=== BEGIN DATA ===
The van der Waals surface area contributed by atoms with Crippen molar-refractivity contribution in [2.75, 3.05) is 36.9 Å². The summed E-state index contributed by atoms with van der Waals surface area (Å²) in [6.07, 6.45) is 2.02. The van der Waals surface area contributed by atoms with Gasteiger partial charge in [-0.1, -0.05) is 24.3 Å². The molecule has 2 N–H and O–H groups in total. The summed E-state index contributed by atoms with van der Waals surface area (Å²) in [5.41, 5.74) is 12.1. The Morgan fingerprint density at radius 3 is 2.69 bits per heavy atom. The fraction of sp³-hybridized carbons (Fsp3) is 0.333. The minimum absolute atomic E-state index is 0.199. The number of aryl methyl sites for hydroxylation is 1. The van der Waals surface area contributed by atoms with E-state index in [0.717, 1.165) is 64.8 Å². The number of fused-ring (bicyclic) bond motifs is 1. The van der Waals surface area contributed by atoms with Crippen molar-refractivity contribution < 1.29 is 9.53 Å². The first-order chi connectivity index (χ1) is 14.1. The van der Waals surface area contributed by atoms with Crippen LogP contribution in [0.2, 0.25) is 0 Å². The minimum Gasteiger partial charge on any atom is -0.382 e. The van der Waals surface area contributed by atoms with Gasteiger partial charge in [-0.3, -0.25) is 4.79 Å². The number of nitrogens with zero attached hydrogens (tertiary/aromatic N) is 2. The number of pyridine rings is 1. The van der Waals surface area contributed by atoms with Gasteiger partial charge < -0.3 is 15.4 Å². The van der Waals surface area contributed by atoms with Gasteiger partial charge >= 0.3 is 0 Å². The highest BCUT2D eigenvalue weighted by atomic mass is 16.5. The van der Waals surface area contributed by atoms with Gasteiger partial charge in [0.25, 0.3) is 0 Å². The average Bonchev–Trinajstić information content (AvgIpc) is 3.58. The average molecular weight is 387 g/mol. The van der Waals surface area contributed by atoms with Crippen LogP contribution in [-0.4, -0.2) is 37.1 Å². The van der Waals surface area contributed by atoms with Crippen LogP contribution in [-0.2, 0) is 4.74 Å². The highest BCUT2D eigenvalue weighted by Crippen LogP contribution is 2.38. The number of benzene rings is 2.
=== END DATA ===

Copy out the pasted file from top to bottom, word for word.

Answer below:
The van der Waals surface area contributed by atoms with Crippen molar-refractivity contribution in [2.75, 3.05) is 36.9 Å². The summed E-state index contributed by atoms with van der Waals surface area (Å²) in [6.07, 6.45) is 2.02. The van der Waals surface area contributed by atoms with Gasteiger partial charge in [-0.1, -0.05) is 24.3 Å². The molecule has 2 N–H and O–H groups in total. The summed E-state index contributed by atoms with van der Waals surface area (Å²) in [5.41, 5.74) is 12.1. The Morgan fingerprint density at radius 3 is 2.69 bits per heavy atom. The fraction of sp³-hybridized carbons (Fsp3) is 0.333. The minimum absolute atomic E-state index is 0.199. The number of aryl methyl sites for hydroxylation is 1. The van der Waals surface area contributed by atoms with E-state index in [0.717, 1.165) is 64.8 Å². The number of fused-ring (bicyclic) bond motifs is 1. The van der Waals surface area contributed by atoms with Crippen molar-refractivity contribution < 1.29 is 9.53 Å². The first-order chi connectivity index (χ1) is 14.1. The van der Waals surface area contributed by atoms with Crippen LogP contribution in [0.2, 0.25) is 0 Å². The minimum Gasteiger partial charge on any atom is -0.382 e. The van der Waals surface area contributed by atoms with Gasteiger partial charge in [-0.3, -0.25) is 4.79 Å². The number of nitrogens with zero attached hydrogens (tertiary/aromatic N) is 2. The number of pyridine rings is 1. The van der Waals surface area contributed by atoms with Gasteiger partial charge < -0.3 is 15.4 Å². The van der Waals surface area contributed by atoms with Gasteiger partial charge >= 0.3 is 0 Å². The highest BCUT2D eigenvalue weighted by atomic mass is 16.5. The van der Waals surface area contributed by atoms with Gasteiger partial charge in [0.25, 0.3) is 0 Å². The average Bonchev–Trinajstić information content (AvgIpc) is 3.58. The average molecular weight is 387 g/mol. The van der Waals surface area contributed by atoms with Crippen LogP contribution in [-0.4, -0.2) is 37.1 Å². The van der Waals surface area contributed by atoms with Crippen LogP contribution in [-0.2, 0) is 4.74 Å². The highest BCUT2D eigenvalue weighted by Crippen LogP contribution is 2.38. The number of benzene rings is 2.